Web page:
AMS Freshman Scholarship Winners Reflect on Their First Year
In academic year 2016-2017, the School of Meteorology was privileged to have three of the AMS (American Meteorological Society) Freshman Scholarship winners commit to OU for their Bachelor’s degrees. Over the next week, we will be featuring each of these students; learning about them and their experience during their first year as OU Meteorology students.
Our last student is Jessica Wiedemeier. Wiedemeier is from Austin, Texas and is pursuing a Bachelor’s degree in Meteorology.
Outside of meteorology, Wiedemeier plays the harp and is involved in the Housing Center Student Association (HCSA). HCSA plans events, makes suggestions to OU Housing and Food based on student needs, and participates in regional and national conferences.
“I primarily participated in the weekly meetings, which focused on updates from the various committees and resident student associations and on identifying problems on campus and corresponding solutions.”
She is also a member of CERT, which is the Community/Campus Emergency Response Team. “While one of the goals is disaster preparedness, we also focus on disaster prevention. I would highly recommend CERT to anyone with an interest in emergency planning”.
Wiedemeier began various research projects in just her first year, including one “project comparing two different types of unmanned aerial vehicles designed to take meteorological measurements with Dr. Chilson through the Four-Year Research Engagement program.” She said, “It was great to work on such a cutting-edge project that had never been done before. I met with Dr. Chilson and my partner every week, but had a lot of freedom in deciding how to accomplish the goals of the project.” Wiedemeier is currently in Bremen, Germany, where she was selected for a research internship validating a new sea ice concentration product. She feels that her research experience at OU is part of why she was selected.
For Wiedemeier, the biggest difference between high school and college from an academics standpoint were the instructors’ expectations.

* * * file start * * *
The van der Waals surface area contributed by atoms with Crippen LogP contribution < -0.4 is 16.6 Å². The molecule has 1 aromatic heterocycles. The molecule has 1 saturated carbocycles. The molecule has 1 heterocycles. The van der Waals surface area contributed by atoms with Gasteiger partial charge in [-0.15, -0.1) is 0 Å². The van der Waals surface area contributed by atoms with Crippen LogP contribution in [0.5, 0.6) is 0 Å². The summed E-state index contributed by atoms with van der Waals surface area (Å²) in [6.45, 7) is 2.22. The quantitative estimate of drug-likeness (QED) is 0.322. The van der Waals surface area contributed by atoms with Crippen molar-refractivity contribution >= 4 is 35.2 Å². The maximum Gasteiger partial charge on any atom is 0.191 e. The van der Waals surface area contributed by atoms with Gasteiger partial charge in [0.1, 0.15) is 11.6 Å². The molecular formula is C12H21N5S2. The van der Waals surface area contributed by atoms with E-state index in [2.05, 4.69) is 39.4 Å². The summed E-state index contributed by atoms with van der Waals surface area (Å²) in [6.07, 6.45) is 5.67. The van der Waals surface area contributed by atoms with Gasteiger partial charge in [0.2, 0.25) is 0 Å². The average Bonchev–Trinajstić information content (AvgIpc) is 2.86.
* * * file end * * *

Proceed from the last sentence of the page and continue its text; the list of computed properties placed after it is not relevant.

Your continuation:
“The main difference I noticed was in the expectations of teachers versus professors. Most of my high school teachers followed the same general guidelines: expect full attention in class, provide notes to students who are absent, and accept homework late if the student didn’t blatantly skip class. They didn’t really tell students what we would be learning before the lesson started. College professors, in contrast, have a wide variety of expectations. Some expect students to memorize the syllabi, while others don’t even follow them closely. Some professors will accept homework late (it’s a very bad idea to take advantage of this without good reason), but one professor I had this semester wouldn’t accept it after he had erased “Homework #X” from the board at the beginning of his lecture. It’s important to be on top of things as much as possible, but be willing to be flexible depending on the class.”
We asked Wiedemeier if she had any concerns about coming to OU when she initially made her decision: “My main reservation was Oklahoma’s reputation for being boring. I’m still not sure if that reputation is deserved or not; there’s so much to do on and near campus that there are few reasons to go anywhere else.”
Many students who choose to come to the OU School of Meteorology are motivated by the National Weather Center, and Wiedemeier was no different.
“The National Weather Center is amazing. There are abundant opportunities for club involvement, jobs, and internships. There are also weather related events open to the public frequently and there seems to be someone in the building who’s written papers on any question one could have. There was no other school as perfect for me. Between having the best School of Meteorology in the country, the option to play harp as a non-major, the exchange program with the University of Bremen, and the availability of merit-based scholarships, OU was so amazing that I couldn’t see myself anywhere else.”
We are so glad Jessica chose the School of Meteorology at OU! We wish her the best over the next few years in the program!